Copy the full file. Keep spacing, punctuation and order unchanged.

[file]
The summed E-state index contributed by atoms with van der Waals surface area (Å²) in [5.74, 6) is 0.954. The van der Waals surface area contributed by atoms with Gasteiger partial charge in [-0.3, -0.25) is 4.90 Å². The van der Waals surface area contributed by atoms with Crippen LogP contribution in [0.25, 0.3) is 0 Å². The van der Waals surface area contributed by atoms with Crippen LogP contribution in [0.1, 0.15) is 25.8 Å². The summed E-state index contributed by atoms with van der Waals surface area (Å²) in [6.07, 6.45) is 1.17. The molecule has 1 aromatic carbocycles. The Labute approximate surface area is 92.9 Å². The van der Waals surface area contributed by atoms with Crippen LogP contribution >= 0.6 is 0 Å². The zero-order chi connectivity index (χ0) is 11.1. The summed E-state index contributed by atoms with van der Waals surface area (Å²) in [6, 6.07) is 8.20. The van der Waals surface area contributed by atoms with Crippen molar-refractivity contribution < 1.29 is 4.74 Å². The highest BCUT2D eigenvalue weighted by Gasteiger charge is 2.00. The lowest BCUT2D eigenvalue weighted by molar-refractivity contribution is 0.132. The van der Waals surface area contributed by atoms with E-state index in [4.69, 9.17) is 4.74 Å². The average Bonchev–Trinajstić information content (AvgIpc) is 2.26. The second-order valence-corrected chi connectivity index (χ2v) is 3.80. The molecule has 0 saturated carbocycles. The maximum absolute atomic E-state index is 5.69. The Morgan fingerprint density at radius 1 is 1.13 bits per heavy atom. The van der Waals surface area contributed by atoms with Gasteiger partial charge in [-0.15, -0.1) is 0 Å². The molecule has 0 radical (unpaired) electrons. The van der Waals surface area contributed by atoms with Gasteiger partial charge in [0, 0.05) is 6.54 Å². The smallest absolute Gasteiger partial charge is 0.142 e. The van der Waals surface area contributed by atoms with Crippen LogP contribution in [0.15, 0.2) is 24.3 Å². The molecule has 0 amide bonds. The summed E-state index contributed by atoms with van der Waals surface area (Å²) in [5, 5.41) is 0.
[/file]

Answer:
The summed E-state index contributed by atoms with van der Waals surface area (Å²) in [5.74, 6) is 0.954. The van der Waals surface area contributed by atoms with Gasteiger partial charge in [-0.3, -0.25) is 4.90 Å². The van der Waals surface area contributed by atoms with Crippen LogP contribution in [0.25, 0.3) is 0 Å². The van der Waals surface area contributed by atoms with Crippen LogP contribution in [0.1, 0.15) is 25.8 Å². The summed E-state index contributed by atoms with van der Waals surface area (Å²) in [6.07, 6.45) is 1.17. The molecule has 1 aromatic carbocycles. The Labute approximate surface area is 92.9 Å². The van der Waals surface area contributed by atoms with Crippen LogP contribution >= 0.6 is 0 Å². The zero-order chi connectivity index (χ0) is 11.1. The summed E-state index contributed by atoms with van der Waals surface area (Å²) in [6, 6.07) is 8.20. The van der Waals surface area contributed by atoms with Crippen molar-refractivity contribution < 1.29 is 4.74 Å². The highest BCUT2D eigenvalue weighted by Gasteiger charge is 2.00. The lowest BCUT2D eigenvalue weighted by molar-refractivity contribution is 0.132. The van der Waals surface area contributed by atoms with E-state index in [4.69, 9.17) is 4.74 Å². The average Bonchev–Trinajstić information content (AvgIpc) is 2.26. The second-order valence-corrected chi connectivity index (χ2v) is 3.80. The molecule has 0 saturated carbocycles. The maximum absolute atomic E-state index is 5.69. The Morgan fingerprint density at radius 1 is 1.13 bits per heavy atom. The van der Waals surface area contributed by atoms with Gasteiger partial charge in [-0.15, -0.1) is 0 Å². The molecule has 0 radical (unpaired) electrons. The van der Waals surface area contributed by atoms with Gasteiger partial charge in [0, 0.05) is 6.54 Å². The smallest absolute Gasteiger partial charge is 0.142 e. The van der Waals surface area contributed by atoms with Crippen LogP contribution in [0.15, 0.2) is 24.3 Å². The molecule has 0 amide bonds. The summed E-state index contributed by atoms with van der Waals surface area (Å²) in [5, 5.41) is 0.